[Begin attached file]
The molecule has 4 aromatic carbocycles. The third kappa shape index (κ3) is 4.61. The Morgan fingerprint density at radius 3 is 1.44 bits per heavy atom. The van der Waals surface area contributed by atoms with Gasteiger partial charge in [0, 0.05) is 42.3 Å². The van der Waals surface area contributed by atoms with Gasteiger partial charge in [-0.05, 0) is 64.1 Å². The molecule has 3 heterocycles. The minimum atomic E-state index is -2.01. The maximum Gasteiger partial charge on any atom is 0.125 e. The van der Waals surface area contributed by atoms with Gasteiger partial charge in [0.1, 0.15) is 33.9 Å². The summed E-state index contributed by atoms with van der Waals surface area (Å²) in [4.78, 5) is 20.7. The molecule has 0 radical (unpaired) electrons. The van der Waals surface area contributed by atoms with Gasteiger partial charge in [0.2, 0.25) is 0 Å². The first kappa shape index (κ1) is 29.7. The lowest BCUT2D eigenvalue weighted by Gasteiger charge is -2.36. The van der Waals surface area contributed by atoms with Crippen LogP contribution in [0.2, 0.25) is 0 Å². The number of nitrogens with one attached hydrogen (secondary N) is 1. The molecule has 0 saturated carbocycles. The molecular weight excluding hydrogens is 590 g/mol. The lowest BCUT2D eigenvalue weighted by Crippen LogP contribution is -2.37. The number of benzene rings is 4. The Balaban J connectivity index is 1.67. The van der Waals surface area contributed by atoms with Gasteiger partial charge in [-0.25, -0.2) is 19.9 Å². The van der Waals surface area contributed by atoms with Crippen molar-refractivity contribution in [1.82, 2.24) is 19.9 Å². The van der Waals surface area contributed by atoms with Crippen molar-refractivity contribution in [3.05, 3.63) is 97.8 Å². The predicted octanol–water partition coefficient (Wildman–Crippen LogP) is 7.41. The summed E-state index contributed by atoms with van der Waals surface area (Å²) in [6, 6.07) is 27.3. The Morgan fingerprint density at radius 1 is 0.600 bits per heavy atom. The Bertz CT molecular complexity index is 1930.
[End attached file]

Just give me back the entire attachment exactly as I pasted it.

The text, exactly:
The molecule has 4 aromatic carbocycles. The third kappa shape index (κ3) is 4.61. The Morgan fingerprint density at radius 3 is 1.44 bits per heavy atom. The van der Waals surface area contributed by atoms with Gasteiger partial charge in [0, 0.05) is 42.3 Å². The van der Waals surface area contributed by atoms with Gasteiger partial charge in [-0.05, 0) is 64.1 Å². The molecule has 3 heterocycles. The minimum atomic E-state index is -2.01. The maximum Gasteiger partial charge on any atom is 0.125 e. The van der Waals surface area contributed by atoms with Gasteiger partial charge in [0.1, 0.15) is 33.9 Å². The summed E-state index contributed by atoms with van der Waals surface area (Å²) in [4.78, 5) is 20.7. The molecule has 0 radical (unpaired) electrons. The van der Waals surface area contributed by atoms with Gasteiger partial charge in [0.2, 0.25) is 0 Å². The first kappa shape index (κ1) is 29.7. The lowest BCUT2D eigenvalue weighted by Gasteiger charge is -2.36. The van der Waals surface area contributed by atoms with Crippen LogP contribution in [0.2, 0.25) is 0 Å². The number of nitrogens with one attached hydrogen (secondary N) is 1. The molecule has 0 saturated carbocycles. The molecular weight excluding hydrogens is 590 g/mol. The lowest BCUT2D eigenvalue weighted by Crippen LogP contribution is -2.37. The number of benzene rings is 4. The Balaban J connectivity index is 1.67. The van der Waals surface area contributed by atoms with Gasteiger partial charge in [-0.25, -0.2) is 19.9 Å². The van der Waals surface area contributed by atoms with Crippen molar-refractivity contribution in [1.82, 2.24) is 19.9 Å². The van der Waals surface area contributed by atoms with Crippen molar-refractivity contribution in [3.05, 3.63) is 97.8 Å². The predicted octanol–water partition coefficient (Wildman–Crippen LogP) is 7.41. The summed E-state index contributed by atoms with van der Waals surface area (Å²) in [6, 6.07) is 27.3. The Morgan fingerprint density at radius 1 is 0.600 bits per heavy atom. The Bertz CT molecular complexity index is 1930.